What we see is that although inflation rates and 90 day treasury bill rates diverge, cumulative inflation continues to increase, showing that our goods and services get more expensive over time and interest rates on cash do not always help us combat this phenomena. Furthermore, we can be in periods of time, which are multiple years in length, where cash interest rates are lagging behind the rate of inflation. This greatly reduces the effectiveness of our cash as a purchaser of goods and services. Also important to understand is that these negative divergences require us to spend more money on an item in times of low interest rates or negative real interest rates on cash, further hampering the ability for our money to grow when cash rates of return are higher. Why is this, it is because we have to spend more of the cash during these times and we have less of it saved for when rates are above inflation helping us actually grow our money.


Ultimately we must all be comfortable with our investment portfolios and cash is a major component of the mix of assets we own. Hopefully next time you here the phrase “Cash is King” you remember that maybe it truly isn’t as safe as you once thought.


Disclaimer: The Charts provided in this article was produced by Ycharts a third party provider of analytical data and charts. We believe that the information used to create this chart is accurate to the best of our knowledge however we cannot guarantee the accuracy of its content.


ETF's: Why We Use Them At Prominence

ETF's offer clients a great opportunity to put together a tax efficient asset allocation that is well diversified, lower cost, low conflict of interest, tactically tradeable and very liquid. Building a core asset allocation using ETF's can provide exposure to all the necessary portfolio constituents without high minimums. At Prominence Capital we use ETF's to generate core portfolios that strategically expose our clients to investments that meet their risk tolerance and investment objectives.


Negative Returns In Retirement: Draw Down


Retirement, time to sit back relax and enjoy life. Wait for many people retirement will last 30+ years. This often means needing equities in a portfolio, riskier assets...Relax again you have an asset allocation designed to generate the needed returns, balancing risk, to get you through retirement. Wait what if when you go to generate needed income from your investments and the market is in a downward trend, multiplying the effect of the downward pressure on your portfolio...Can this significantly reduce your ability to achieve your retirement income goals because now you have less working toward those goals?

Positive returns over loner periods of time for a portfolio although very important often do not show the truth of how generating returns effect a persons ability to use their money and  meet their real goals of a specific lifestyle. Yes you will here that the stock market averages a certain rate of return annually, 7% or 8% or..., and that over time history has shown us stocks will go up and we can plan based off of these potential returns. This is true for most assets. The problem with this thinking while in retirement is understanding that most assets do not generate these returns in a "sequential" fashion. Meaning that although the market may historically return any given rate of return over time the course that those returns take are not predictable and reliable.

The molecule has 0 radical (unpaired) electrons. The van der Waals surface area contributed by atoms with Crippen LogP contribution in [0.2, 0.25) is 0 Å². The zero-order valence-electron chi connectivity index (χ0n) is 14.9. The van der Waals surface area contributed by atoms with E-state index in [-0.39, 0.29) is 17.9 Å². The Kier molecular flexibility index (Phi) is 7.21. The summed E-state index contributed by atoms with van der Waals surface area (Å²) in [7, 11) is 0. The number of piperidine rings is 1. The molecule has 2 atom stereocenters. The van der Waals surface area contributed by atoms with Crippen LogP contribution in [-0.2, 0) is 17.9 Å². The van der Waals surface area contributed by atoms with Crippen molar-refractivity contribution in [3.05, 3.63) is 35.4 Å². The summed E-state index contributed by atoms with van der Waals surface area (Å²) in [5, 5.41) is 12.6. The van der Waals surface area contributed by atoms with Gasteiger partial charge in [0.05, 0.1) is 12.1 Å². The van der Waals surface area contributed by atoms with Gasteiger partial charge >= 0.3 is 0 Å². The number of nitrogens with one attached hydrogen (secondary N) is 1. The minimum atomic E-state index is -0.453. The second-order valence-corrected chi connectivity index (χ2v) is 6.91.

This was particularly on display for many investors nearing or in retirement in the 20008 to 2010 period. Recently in an article I read online written by a wise advisor, this concept was well articulated by using a rain fall analogy. I being a skier will give one using snow fall....

My favorite ski resort advertises a long season typically starting in early November and running all the way through the end of June and often as far as the 4th of July. They also boast about 400+ inches of seasonal snow fall...Wow...50 inches of snow per month not bad, 4 feet of snow each month no wonder they can make it to July often. Wait, there are years they close early and often the conditions are lousy. Why? The answer is that 200+ inches has fallen in any given month of the season at a time and some months there is none. This can make for a tough season especially those of us who travel 5+ hours to get there on the weekends when we have the time during the season. Would be nice to be able to enjoy the powder when it falls. Alas I cherish the days I get when their is fresh powder. I have gone seasons with out it!

Now back to the point of investing, retirement and understanding the need to manage for downward returns...